In order to limit the impact of circadian rhythms testing took place between 09:00 and 13:00. In addition, in order to limit the impact of any environmental variation on physiological responsivity [39], all testing took place in the same laboratory. Participants received instructions not to partake in exercise for 2 hours prior to attending and to not consume any caffeinated products. Participants were greeted by the researcher on arrival, and their height and weight were digitally recorded. Following being seated in a comfortable chair, the Finometer was attached to the middle finger of their non-dominant hand. A 30-minute acclimatization period followed prior to the commencement of the experimental protocol. To facilitate relaxation and establishment of cardiovascular baseline levels, participants were provided with non-emotive reading material [40]. Following this period, the formal protocol commenced with a baseline period of 10 minutes; followed by a 5-minute exposure to a mental arithmetic task. The mental arithmetic stressor employed was presented on a computer screen where participants were required to solve on-screen subtraction problems to which participants entered their responses via a keyboard. This is a standard stress procedure which has been repeatedly employed in existing literature (e.g. [14]). Given the associations between openness and an ability to perform tasks (e.g., [41]), the task controlled for mathematical ability where subtraction items became more challenging or easier when three consecutive correct/incorrect responses were entered. This has also been shown to be effective in the maintenance of engagement and stressfulness during cardiovascular stress research [4244]. Beat-to-beat measures of systolic blood pressure (SBP), diastolic blood pressure (DBP), heart rate (HR), cardiac output (CO), and total peripheral resistance (TPR) were obtained continuously throughout.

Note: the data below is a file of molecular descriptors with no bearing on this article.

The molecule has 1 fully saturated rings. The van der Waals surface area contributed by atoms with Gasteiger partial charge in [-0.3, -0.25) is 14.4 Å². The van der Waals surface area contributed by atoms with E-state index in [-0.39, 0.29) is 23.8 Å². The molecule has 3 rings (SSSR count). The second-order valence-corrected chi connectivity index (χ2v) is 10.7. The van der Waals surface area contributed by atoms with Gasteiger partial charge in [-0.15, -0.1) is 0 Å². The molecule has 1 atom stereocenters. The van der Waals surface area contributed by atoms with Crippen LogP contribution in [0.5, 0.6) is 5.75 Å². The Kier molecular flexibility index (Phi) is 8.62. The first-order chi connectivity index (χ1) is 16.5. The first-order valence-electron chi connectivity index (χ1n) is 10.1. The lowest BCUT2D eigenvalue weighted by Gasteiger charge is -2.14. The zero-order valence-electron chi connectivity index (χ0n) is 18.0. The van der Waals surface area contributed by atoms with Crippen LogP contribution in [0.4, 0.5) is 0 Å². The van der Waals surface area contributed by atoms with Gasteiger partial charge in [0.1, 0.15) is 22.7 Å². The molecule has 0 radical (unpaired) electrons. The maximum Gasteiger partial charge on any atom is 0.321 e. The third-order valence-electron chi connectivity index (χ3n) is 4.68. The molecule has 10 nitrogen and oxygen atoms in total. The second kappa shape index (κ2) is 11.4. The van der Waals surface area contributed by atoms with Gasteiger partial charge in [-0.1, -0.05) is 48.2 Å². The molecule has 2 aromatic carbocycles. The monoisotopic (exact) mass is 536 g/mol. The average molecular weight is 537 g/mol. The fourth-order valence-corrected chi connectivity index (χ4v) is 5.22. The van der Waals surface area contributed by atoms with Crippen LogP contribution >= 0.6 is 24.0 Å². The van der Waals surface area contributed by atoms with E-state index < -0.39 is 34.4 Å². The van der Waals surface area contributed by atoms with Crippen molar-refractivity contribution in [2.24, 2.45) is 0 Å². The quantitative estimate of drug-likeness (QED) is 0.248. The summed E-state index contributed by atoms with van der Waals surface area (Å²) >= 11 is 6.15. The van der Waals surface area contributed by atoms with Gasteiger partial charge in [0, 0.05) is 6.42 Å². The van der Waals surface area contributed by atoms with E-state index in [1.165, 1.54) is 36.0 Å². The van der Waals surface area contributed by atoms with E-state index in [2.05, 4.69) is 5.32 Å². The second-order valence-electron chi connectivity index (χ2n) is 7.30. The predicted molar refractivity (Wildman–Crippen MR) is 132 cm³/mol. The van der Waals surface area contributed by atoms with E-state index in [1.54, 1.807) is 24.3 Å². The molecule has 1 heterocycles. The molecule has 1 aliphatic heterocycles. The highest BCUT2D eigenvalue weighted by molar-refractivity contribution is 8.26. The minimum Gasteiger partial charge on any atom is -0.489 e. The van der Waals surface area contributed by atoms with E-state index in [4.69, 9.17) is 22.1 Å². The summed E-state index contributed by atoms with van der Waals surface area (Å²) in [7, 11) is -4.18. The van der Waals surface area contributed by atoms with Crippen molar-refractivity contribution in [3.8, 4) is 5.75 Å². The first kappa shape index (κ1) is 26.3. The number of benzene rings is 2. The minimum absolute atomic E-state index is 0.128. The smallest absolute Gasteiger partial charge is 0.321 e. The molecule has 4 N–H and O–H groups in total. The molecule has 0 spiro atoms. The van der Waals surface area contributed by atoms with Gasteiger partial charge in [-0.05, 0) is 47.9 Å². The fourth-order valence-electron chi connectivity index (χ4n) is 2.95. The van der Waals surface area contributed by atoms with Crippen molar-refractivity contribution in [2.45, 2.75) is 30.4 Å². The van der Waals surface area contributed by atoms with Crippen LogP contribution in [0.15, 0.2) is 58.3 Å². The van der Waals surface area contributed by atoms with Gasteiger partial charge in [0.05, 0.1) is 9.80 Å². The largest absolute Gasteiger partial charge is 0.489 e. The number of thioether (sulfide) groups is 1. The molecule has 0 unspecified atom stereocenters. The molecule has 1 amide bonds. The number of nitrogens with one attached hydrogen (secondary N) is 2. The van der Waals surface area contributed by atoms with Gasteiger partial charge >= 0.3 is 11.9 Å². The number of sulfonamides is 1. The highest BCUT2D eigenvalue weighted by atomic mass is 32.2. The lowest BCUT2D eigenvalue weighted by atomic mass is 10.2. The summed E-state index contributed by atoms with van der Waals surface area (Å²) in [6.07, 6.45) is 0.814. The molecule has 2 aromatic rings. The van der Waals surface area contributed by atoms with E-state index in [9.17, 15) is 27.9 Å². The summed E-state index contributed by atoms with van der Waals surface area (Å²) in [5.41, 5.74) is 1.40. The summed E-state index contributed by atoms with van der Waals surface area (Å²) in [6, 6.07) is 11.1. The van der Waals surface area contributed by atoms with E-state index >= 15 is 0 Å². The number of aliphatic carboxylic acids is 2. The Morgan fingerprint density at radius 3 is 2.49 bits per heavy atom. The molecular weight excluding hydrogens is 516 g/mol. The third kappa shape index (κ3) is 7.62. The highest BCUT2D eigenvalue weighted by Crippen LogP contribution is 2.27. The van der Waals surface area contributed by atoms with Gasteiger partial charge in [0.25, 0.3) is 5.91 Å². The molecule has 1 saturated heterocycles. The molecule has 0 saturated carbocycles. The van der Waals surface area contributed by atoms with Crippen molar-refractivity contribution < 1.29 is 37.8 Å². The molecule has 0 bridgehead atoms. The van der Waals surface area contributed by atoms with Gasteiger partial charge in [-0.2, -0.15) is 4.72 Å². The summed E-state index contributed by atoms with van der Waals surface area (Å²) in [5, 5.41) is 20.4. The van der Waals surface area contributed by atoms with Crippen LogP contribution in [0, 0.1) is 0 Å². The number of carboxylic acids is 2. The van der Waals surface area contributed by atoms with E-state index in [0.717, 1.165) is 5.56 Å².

Phase reduction

SBP, DBP, HR, CO and TPR continuous measurements were computed as the mean 10 second readings throughout the stress exposure. In order to determine potential phases of shifts in responsivity; paired samples t-tests were conducted between each incremental 10 second period for each cardiovascular parameter. Thus, SBP, DBP, HR, CO and TPR were each examined individually for changes between each 10 second pairing. It was determined that a phase would be constituted if the paired samples t-test was significant.

SBP, paired samples t-tests t(61) = -2.154, p = .035 between 70 and 80 seconds; t(61) = 2.024, p = .047 and 190 and 200 seconds. DBP, t(61) = -2.167, p = .034 between 10 and 20 seconds; t(61) = 2.425, p = .018 between 190 and 200 seconds. HR, t(61) = -3.084, p = .003 between 10 and 20 seconds; t(61) = 2.855, p = .006 between 50 and 60 seconds; t(61) = 3.317, p = .002 between 60 and 70 seconds; t(61) = 2.703, p = .009 between 230 and 240 seconds. CO, t(61) = -2.528, p = .014 between 40 and 50 seconds. TPR, t(61) = 2.95, p = .005 between 40 and 50 seconds. For graphical illustration of created phases, see Fig 1. Excellent internal reliability consistency for each measure was observed (Cronbach’s α; SBP = .92, DBP = .90, HR = .96, CO = .96, and TPR = .89).

Fig 1. SBP, DBP, HR, CO and TPR mean function across the entire stress exposure delimited by created phases.

As the multiple comparisons may increase the familywise error rate, the established phases were examined using ANOVA for each parameter. Within-subjects ANOVA confirmed a main effect for phase, for SBP, Wilk’s λ = .88, F(2, 60) = 4.05, p = .022, DBP, Wilk’s λ = .73, F(2,60) = 11.00, p < .001, and HR, Wilk’s λ = .66, F(4, 58) = 7.45, p < .001. Paired-sample t-test confirmed a difference in the two CO phases, t(61) = 2.18, p = .034, but not the two TPR phases, p = .792, indicating clear difference across the established phases for all parameters except TPR.

Overview of analyses